Justice Minister Christoph Blocher has received a firm dressing-down from a parliamentary committee for branding two Albanian asylum seekers as "criminals".
A report published on Tuesday sharply criticises Blocher for lying to the Senate, violating the two mens' presumption of innocence and undermining the separation of state powers.
In a speech in January Blocher, from the rightwing Swiss People's Party, described two Albanian asylum seekers as "criminals having committed two murders".
But the two men in question had been cleared of criminal charges by the Swiss federal court and granted asylum in December 2005. Under increasing pressure from parliament the justice minister apologised.
The parliamentary control committee committee reminded Blocher that it is the justice minister's responsibility to defend the basic principles that govern the rule of law and to ensure the independence of the judiciary.
In particular the report criticised the justice minister for lying to the Senate when he maintained in March that he had "never described the Albanians as criminals, but as accused".
The parliamentarians urged the justice minister to show greater restraint in his criticisms of legal decisions concerning members of the public and to refrain from any comments that might be considered biased.
The report's authors also denounce Blocher's criticism of the Swiss Asylum Appeal Commission (SAAC) regarding the case of the two asylum seekers.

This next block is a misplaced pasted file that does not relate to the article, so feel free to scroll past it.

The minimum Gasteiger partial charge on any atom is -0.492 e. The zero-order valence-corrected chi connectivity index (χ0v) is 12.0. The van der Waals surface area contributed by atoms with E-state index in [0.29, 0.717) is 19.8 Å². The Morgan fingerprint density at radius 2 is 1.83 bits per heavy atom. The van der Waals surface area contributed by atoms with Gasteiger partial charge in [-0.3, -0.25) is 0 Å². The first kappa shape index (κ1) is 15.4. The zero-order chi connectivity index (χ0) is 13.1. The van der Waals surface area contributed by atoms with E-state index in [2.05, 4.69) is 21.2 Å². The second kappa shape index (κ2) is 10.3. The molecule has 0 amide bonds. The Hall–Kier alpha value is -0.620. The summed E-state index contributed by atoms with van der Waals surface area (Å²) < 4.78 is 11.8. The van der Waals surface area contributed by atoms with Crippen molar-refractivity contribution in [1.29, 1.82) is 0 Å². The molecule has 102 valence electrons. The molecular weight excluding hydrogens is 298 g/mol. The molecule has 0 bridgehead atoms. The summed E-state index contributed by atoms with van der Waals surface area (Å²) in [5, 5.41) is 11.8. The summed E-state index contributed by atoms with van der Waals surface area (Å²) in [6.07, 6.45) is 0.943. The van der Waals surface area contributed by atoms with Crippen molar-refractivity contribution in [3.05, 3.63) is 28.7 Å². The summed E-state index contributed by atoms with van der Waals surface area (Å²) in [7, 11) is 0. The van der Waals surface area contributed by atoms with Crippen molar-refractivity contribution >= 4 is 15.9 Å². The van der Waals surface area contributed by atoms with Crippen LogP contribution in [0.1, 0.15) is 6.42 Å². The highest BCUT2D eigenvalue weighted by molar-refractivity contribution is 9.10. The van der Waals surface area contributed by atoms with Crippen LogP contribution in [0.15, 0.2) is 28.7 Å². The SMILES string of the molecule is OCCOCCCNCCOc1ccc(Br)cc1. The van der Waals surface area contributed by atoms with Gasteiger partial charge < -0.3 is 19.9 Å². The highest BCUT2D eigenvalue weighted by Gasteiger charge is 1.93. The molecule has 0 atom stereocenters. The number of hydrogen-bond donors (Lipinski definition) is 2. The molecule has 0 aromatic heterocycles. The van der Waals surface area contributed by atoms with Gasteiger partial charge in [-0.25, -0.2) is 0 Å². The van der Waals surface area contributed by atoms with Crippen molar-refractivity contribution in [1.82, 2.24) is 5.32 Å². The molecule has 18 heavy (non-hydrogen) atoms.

The minister had complained at the time that he could not understand why two men accused by the Albanian government of a series of crimes including two murders and hold-ups had been given refugee status.
According to the commission, the criminal trial brought against the two men in Albania had been politically motivated.
It said that it was wrong to accuse the SAAC of granting asylum to "criminals" and that all authorities should now consider the two Albanians as innocent asylum seekers.
"Anyone who listened to Christoph Blocher's speech [in Zurich] would know that the head of the justice ministry considered them to be guilty," the report added.
While the report recognises that Blocher has apologised for his comments and "slip of the tongue", its authors remain unconvinced.
In the eyes of the parliamentarians the justice minister "acted out of political reasons to illustrate what he believes is a real problem but using an example that was depicted wrongly".
The minister now has until the end of October to comment on the committee's report.
swissinfo with agencies
Christoph Blocher is well known for his outspokenness, first as a member of parliament and since 2004 as a cabinet minister.
He has criticised cabinet decisions even though a fundamental tenet of the cabinet is to reach consensus and for each member to represent policies of the majority, even if they are not necessarily in line with his or her own views.
Blocher's defence of his comments concerning two Albanian refugees in front of the Senate was strongly criticised in the Swiss press.
Justice Minister Christoph Blocher called two Albanian asylum seekers "criminals" during a speech in January in Zurich.
The two men were cleared of criminal charges by the Swiss federal court in December 2005 and granted asylum.
Under pressure in parliament, Blocher apologised for his comments on March 29.
In compliance with the JTI standards